Hemodynamically significant calcific aortic valve stenosis (CAVS) affects 3% of the population over age 65, and patients with even moderate aortic valve stenosis (peak velocity of 3-4 m/sec) have a 5 year event-free survival of less than 40%. Presently, there are no effective treatments to slow progression of aortic valve calcification, and aortic valve replacement is the only available treatment for advanced CAVS. Thus, major aims of our research program include: 1) the use of integrative approaches to identify mechanisms contributing to initiation and progression of CAVS, and 2) the use of integrative approaches to identify therapeutic interventions that slow progression of CAVS without negatively impacting other organ systems/tissues in vivo (e.g., skeletal ossification). In the present UH2/UH3 application (submitted in response to the NIH- Industry Pilot Project: Discovering New Therapeutic Uses for Existing Molecules), we propose that a Sanofi compound is a novel pharmacotherapy that can slow progression CAVS. During the UH2 phase of the grant, we aim to provide key proof-of-concept data that this compound: 1) is well tolerated by patients with mild to moderate CAVS, 2) slows progression of CAVS in a robust mouse model of valvular calcification and stenosis, 3) reduces osteogenic signaling in human aortic valve interstitial cells in vitro, and 4) attenuates osteogenic signaling in valves from patients with severe CAVS. Upon meeting appropriate milestones during the UH2 phase of the grant, we will rapidly move towards the UH3 phase of the grant, where we will examine the effects of chronic administration of the compound on accumulation of aortic valve calcium, progression of aortic valve and ventricular dysfunction, and inflammatory cytokine levels in patients with mild to moderate CAVS. Collectively, we believe the proposed studies have a high likelihood of not only providing new insight into fundamental mechanisms regulating gene expression in CAVS, but are also likely to identify the compound as a novel therapeutic agent to slow progression of CAVS in humans.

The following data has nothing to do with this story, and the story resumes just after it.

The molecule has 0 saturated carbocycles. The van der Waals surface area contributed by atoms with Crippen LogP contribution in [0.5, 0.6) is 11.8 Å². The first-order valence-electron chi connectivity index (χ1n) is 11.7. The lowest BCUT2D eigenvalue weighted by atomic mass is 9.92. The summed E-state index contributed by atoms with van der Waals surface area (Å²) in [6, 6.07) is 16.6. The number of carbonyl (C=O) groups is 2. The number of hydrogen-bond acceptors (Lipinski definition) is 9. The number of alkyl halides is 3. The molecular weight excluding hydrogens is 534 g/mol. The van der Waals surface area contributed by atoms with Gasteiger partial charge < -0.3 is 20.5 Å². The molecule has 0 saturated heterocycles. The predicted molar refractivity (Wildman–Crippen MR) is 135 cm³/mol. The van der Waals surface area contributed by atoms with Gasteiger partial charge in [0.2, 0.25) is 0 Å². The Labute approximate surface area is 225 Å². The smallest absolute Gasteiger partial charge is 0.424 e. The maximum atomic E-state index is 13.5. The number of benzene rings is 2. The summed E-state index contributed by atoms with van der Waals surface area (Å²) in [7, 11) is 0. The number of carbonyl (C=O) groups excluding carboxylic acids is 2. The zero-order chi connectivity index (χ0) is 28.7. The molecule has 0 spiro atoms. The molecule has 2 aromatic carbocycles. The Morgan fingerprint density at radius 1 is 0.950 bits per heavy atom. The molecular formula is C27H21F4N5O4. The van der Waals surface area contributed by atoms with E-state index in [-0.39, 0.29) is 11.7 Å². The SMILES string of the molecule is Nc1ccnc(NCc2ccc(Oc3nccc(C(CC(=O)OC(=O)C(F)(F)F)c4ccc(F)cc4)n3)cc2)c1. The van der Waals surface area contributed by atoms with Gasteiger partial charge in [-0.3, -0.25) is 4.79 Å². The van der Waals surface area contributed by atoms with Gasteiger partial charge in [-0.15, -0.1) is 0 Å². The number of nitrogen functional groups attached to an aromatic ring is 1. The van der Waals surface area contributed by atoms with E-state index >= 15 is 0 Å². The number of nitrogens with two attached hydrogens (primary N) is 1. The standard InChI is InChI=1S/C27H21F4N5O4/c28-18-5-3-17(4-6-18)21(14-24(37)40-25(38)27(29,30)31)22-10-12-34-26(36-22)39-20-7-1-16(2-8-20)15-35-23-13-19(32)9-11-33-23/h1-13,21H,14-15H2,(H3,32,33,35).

Hemodynamically significant aortic valve stenosis affects 3% of the population over age 65, and patients with even moderate aortic valve stenosis have a 5 year event-free survival of less than 40%. Presently, there are no effective treatments to slow progression of aortic valve calcification, and aortic valve replacement is the only available treatment for advanced aortic valve stenosis. Our UH2/UH3 application is uniquely designed to not only demonstrate efficacy of treatment with a Sanofi compound in humans, but also to lend key insights into the biological processes underlying changes in aortic valve function using robust animal models and in vitro cell assays.
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|Sritharen, Yoginee; Enriquez-Sarano, Maurice; Schaff, Hartzell V et al. (2017) Pathophysiology of Aortic Valve Stenosis: Is It Both Fibrocalcific and Sex Specific? Physiology (Bethesda) 32:182-196|
|Casaclang-Verzosa, Grace; Enriquez-Sarano, Maurice; Villaraga, Hector R et al. (2017) Echocardiographic Approaches and Protocols for Comprehensive Phenotypic Characterization of Valvular Heart Disease in Mice. J Vis Exp :|
|Justice, Jamie; Miller, Jordan D; Newman, John C et al. (2016) Frameworks for Proof-of-Concept Clinical Trials of Interventions That Target Fundamental Aging Processes. J Gerontol A Biol Sci Med Sci 71:1415-1423|
|St Hilaire, Cynthia; Liberman, Marcel; Miller, Jordan D et al. (2016) Bidirectional Translation in Cardiovascular Calcification. Arterioscler Thromb Vasc Biol 36:e19-24|